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Health Care: From the Lab to the Patient

New NIH Center Will Stretch Dollars to Help Spur Innovation

Under a National Institutes of Health plan, scientists would devise ways to shorten trial times and increase efficiency and accuracy.

Sometime this summer, researchers funded by a new center at the National Institutes of Health will begin trying to construct a new tool to test whether drugs are likely to be safe in humans. If successful, the technique could significantly shorten the time it takes for drug developers to figure out whether a product can pass the first test facing a proposed therapy — whether it will end up hurting the patients that it’s intended to help.

Now, most proposed drugs are tested first in animals and then in humans, a lengthy process that can take years while patients wait to see whether a potential cure will be safe and effective enough to win Food and Drug Administration approval and result in a useful treatment.

But under the NIH plan, scientists would get money to combine human cells with a computer chip. Federal officials hope that the tissue-on-chip tests would be not only faster than animal trials but also cheaper and more accurate.

The initiative is overseen not only by the NIH and the FDA but also by the Defense Advanced Research Projects Agency, the Pentagon arm known for funding blue-sky scientific experiments. NIH officials will provide $70 million during the next five years for the parts of the project focused on human physiology, and DARPA officials are offering the same amount to finance the engineering of structures that can support the human cells.

The project is just one of many that will be supported by a new center created at the NIH in December known as the National Center for Advancing Translational Sciences. NIH Director Francis Collins pushed for the establishment of the center out of frustration at the long delays in transforming scientific findings from gee-whiz discoveries into practical drugs, diagnostic tests or vaccines. Collins said the majority of the NIH’s overall $30 billion-plus budget will continue to go toward funding basic science but that the new $575 million center will help coordinate and focus efforts to help push research from the lab to the hospital or doctor’s office. NCATS will stretch its dollars by collaborating with other agencies and with private companies or academic institutions with the aim of spurring innovation.

Not everyone is convinced that a new institute is needed. At hearings  in the House and Senate in March, some lawmakers worried that the initiative will take on tasks usually done by drug or biotech companies. Others complained about proposed cuts to other NIH efforts and worried that the new program would drain resources from well-established institutes.

A big part of Collins’ job over the next year, as NCATS begins its work as one of 27 full institutes and centers at the agency, is to persuade appropriators and other lawmakers not to undermine the new program. Lawmakers have made it clear that they will be watching.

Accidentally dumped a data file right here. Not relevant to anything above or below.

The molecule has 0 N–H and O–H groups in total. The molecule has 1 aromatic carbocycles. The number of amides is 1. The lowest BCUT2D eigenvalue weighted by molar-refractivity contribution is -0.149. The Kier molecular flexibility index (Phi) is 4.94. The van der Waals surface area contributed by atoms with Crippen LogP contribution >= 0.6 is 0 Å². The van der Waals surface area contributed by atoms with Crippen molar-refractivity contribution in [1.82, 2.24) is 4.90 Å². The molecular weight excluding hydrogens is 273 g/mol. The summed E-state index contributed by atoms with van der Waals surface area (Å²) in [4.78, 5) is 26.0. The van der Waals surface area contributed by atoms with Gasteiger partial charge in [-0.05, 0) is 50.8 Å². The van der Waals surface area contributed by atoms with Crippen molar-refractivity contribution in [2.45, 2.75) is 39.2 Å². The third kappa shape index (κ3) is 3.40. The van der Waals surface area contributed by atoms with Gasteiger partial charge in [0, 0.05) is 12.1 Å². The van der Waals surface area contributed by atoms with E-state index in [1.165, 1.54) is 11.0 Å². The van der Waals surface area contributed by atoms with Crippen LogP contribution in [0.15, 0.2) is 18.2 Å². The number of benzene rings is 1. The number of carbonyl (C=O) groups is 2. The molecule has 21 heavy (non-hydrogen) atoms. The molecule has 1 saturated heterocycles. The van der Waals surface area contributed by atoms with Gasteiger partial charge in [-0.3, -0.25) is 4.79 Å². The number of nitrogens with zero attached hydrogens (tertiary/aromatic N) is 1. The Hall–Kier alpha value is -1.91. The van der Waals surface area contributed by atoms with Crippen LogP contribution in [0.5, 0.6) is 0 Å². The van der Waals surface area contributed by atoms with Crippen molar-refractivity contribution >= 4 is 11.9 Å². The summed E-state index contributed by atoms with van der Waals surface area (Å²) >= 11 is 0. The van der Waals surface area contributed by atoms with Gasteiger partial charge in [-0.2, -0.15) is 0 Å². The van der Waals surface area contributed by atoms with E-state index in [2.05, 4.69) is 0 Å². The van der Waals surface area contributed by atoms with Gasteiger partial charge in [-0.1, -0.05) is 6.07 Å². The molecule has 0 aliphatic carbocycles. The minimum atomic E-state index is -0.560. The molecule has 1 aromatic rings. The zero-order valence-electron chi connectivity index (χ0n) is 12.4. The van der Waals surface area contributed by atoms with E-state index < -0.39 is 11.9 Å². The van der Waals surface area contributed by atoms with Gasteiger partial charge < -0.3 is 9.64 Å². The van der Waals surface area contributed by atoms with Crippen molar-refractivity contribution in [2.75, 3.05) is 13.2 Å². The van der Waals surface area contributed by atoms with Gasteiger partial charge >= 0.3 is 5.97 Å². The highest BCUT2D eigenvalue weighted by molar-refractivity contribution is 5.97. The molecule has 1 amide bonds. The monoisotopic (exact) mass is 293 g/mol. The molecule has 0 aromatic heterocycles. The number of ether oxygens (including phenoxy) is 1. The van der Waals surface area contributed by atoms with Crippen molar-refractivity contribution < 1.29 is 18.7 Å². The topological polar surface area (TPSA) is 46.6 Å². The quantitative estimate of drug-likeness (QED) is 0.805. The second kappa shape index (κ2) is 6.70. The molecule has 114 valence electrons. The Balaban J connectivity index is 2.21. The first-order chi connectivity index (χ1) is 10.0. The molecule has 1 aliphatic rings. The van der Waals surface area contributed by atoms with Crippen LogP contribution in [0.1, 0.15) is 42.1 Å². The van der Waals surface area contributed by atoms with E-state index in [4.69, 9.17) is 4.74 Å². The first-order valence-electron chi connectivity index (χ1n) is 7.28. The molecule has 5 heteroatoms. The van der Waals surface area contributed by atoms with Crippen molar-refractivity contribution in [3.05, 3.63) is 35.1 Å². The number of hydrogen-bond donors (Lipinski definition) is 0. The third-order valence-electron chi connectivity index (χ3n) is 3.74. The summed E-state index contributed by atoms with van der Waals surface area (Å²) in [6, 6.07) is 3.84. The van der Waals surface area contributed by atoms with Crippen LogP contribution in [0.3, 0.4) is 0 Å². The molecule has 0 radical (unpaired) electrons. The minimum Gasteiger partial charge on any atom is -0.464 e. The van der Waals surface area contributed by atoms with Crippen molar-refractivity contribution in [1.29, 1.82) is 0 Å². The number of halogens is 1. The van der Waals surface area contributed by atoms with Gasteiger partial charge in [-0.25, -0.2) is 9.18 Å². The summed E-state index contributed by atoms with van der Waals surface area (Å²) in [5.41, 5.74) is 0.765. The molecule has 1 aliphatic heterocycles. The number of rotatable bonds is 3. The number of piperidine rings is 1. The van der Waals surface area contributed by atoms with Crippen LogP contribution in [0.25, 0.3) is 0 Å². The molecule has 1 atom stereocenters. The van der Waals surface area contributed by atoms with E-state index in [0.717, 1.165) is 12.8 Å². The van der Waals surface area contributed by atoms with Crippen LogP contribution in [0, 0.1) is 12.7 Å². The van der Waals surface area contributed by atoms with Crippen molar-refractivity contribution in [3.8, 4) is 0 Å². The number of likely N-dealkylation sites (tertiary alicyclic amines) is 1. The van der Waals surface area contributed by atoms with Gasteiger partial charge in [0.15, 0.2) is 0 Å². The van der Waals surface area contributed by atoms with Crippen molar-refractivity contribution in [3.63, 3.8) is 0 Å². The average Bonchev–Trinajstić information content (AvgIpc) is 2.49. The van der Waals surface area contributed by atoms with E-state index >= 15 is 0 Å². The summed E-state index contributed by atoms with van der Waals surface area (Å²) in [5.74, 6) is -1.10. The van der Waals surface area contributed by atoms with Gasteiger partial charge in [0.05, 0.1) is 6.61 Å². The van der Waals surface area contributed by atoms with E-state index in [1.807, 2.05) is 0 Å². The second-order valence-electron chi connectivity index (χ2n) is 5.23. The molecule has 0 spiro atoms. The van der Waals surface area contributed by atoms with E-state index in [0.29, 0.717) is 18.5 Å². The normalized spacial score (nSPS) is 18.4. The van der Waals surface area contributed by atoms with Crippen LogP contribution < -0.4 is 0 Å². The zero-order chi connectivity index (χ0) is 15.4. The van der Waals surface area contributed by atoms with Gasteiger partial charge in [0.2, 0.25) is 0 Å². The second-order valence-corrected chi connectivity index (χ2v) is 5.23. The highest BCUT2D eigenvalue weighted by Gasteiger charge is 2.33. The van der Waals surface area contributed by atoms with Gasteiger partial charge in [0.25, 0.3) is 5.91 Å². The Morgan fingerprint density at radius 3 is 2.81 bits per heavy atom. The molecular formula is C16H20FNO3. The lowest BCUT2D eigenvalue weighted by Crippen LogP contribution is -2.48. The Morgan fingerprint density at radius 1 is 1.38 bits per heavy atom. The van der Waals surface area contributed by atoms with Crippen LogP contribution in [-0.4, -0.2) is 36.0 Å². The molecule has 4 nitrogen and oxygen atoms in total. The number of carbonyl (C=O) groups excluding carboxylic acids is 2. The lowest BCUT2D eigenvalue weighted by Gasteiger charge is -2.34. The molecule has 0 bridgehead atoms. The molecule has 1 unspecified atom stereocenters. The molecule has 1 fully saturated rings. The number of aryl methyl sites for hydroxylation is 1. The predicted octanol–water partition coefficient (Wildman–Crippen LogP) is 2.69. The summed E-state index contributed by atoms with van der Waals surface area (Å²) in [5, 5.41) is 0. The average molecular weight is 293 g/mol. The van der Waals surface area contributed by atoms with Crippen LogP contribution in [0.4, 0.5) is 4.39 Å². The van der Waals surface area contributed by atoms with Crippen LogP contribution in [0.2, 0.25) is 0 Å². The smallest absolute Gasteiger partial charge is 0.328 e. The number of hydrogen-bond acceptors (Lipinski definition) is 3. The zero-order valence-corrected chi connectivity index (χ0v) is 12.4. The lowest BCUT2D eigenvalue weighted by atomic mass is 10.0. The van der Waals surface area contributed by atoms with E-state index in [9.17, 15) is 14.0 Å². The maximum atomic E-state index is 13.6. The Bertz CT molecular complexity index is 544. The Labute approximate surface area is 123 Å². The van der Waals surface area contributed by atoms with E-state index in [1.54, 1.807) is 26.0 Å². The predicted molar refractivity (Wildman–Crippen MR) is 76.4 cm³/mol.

At a House Appropriations subcommittee last month, several Members raised concerns. “Congress did not provide or envision NCATS or NIH to have authority to compete with industry or become a drug-developing organization,” said Rep. Denny Rehberg, the Montana Republican who chairs the panel that writes the first draft of the annual NIH budget. He repeated the statement for emphasis.

Paging Tinkerbell

Because it is new and so much is unknown about the types of work that NCATS might take on, some lawmakers argue that the new institute’s funding could be better used elsewhere. “Why would you want to spend time and dollars duplicating what the private sector might do with its own patents rather than exploring areas where there’s been almost no research into a disease solution?” Rep. Cynthia Lummis (R-Wyo.) asked at the same hearing.

A similar criticism was lodged by former Merck CEO Roy Vagelos, who said at the hearing that he “probably would not have started NCATS” because it doesn’t have the expertise or funding necessary to have a big effect on drug development. He said the NIH should focus on basic science, which makes up about 54 percent of its current budget.  “If anyone in this total audience believes that there is something that NCATS is going to do that the industry thinks is critical and that they are not doing — I think that is incredible to think that,” Vagelos said. “If you believe that, then you believe in fairies.”

NIH officials said they are taking care to avoid projects that could be done by others. Collins said the NIH will stop short of product development but will work with companies to fill in research gaps that have kept new information from being turned into useful treatments. The point is to develop what the center’s acting deputy director, Kathy Hudson, called “cool new tools and methods” that could often be used in a broad way to improve research for all drugs, not one particular product.